To incentivize the participation and contribution to the growth of an earth-science-based cyberinfrastructure, analytical environments need to be developed that allow automatic analysis and classification of data from connected data repositories. The purpose of this study is to investigate a machine learning technique for automatically detecting shear-sense-indicating clasts (i.e., sigma or delta clasts and mica fish) in photomicrographs, and finding their shear sense (i.e., sinistral (CCW) or dextral (CW) shearing). Previous work employed transfer learning, a technique in which a pre-trained Convolutional Neural Network (CNN) was repurposed, and artificially augmented image datasets to distinguish between CCW and CW shearing. Preprocessing images by denoising, a process in which noise at different scales is removed while preserving edges of an image, improved classification accuracy. However, upon randomizing the denoising parameters, the CNN model didn’t converge due to severe lack of data. While the efforts for acquiring more labeled data is ongoing, this work compensated for it by implementing a pre-processing “detection” system that automatically crops images to regions of image containing the clasts. This is done by utilizing YOLOv3, a CNN based image detection system that outputs a bounding box around an object of interest. YOLOv3 was trained using 93 photomicrographs containing bounding boxes of 344 shear-sense-indicating clasts. The retrained detector was tested on two sets: set A with 10 photomicrographs containing clasts and set B with 100 photomicrographs not containing clasts. All but one of the clasts in set A were correctly detected with an average confidence score of 96.6%. On set B, 72% of images correctly did not indicate presence of clasts. On the remaining images, where clasts were incorrectly identified, an average confidence score of 78.3% was observed. By utilizing a threshold on the confidence scores, the system could be made more accurate. Future work involves utilizing the bounding boxes output by the detection system to refine and improve the CNN model for classifying shear sense of clasts in photomicrographs.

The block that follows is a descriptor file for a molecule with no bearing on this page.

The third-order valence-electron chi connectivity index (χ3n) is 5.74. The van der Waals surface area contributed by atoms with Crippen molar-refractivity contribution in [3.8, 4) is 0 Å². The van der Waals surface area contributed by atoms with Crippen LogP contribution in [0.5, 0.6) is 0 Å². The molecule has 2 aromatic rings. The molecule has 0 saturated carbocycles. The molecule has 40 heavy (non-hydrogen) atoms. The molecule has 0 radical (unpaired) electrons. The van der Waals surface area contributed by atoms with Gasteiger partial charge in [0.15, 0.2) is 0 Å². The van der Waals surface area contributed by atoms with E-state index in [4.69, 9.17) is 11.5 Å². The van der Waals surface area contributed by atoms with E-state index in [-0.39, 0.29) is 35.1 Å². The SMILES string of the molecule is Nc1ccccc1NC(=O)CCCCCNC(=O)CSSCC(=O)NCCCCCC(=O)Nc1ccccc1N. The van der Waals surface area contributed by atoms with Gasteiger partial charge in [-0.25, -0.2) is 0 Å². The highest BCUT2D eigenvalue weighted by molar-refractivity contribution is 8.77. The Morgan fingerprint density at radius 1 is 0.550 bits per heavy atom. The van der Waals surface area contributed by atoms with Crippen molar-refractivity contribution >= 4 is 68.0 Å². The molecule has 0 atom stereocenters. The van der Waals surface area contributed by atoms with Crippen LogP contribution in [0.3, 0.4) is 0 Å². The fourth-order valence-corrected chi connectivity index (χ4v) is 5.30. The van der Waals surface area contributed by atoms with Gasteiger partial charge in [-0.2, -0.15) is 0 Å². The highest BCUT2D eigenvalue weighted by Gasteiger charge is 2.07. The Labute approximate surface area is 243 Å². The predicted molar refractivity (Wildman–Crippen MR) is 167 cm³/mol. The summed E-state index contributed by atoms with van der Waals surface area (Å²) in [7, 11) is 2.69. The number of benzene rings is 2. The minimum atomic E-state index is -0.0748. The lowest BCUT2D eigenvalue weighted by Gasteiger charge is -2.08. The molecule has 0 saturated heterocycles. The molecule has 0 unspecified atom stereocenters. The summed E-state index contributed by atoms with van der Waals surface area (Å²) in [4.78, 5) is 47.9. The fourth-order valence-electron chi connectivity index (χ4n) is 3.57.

Ocean waves interact with the environment in many ways. They transport energy and mass, and the resultant sea-surface roughness defines the drag coefficients that transmits wind energy to the ocean (Drennan et al., 2003). Through erosion and deposition, waves change the shape and landscape of coastal areas. Storm surge waves can cause flood damage in coastal areas. Recent studies revealed that wetlands are sensitive to the wave condition, which determines the retreat or growth of coastal ecosystems (Green and Coco, 2007; Mariotti and Fagherazzi 2010). Human activities rely on the condition of waves to conduct marine activities such as fishing, shipping, oil extraction, and offshore constructions. Thus, it is important to understand ocean waves to improve earth system modeling, protect the coastline, predict storm surge, preserve coastal ecosystems, and enhance the offshore business. This project will explore the application of synthetic aperture radar (SAR) imagery to predict significant wave height near the coast. High-frequency (HF) radar data of the ocean (aka CODAR) was used as ground truth data set to calibrate and validate the wave height estimator. Off-shore wind data was also included. The developed code will enhance the current capability to process the satellite data and create a new platform to monitor the coastal environment. The collected data will help further our understanding of the wave spectrum in a coastal environment and the data can support other research in the related topics, e.g. the interaction of waves and ice sheets, wetlands, shorelines, wind farm and aquaculture.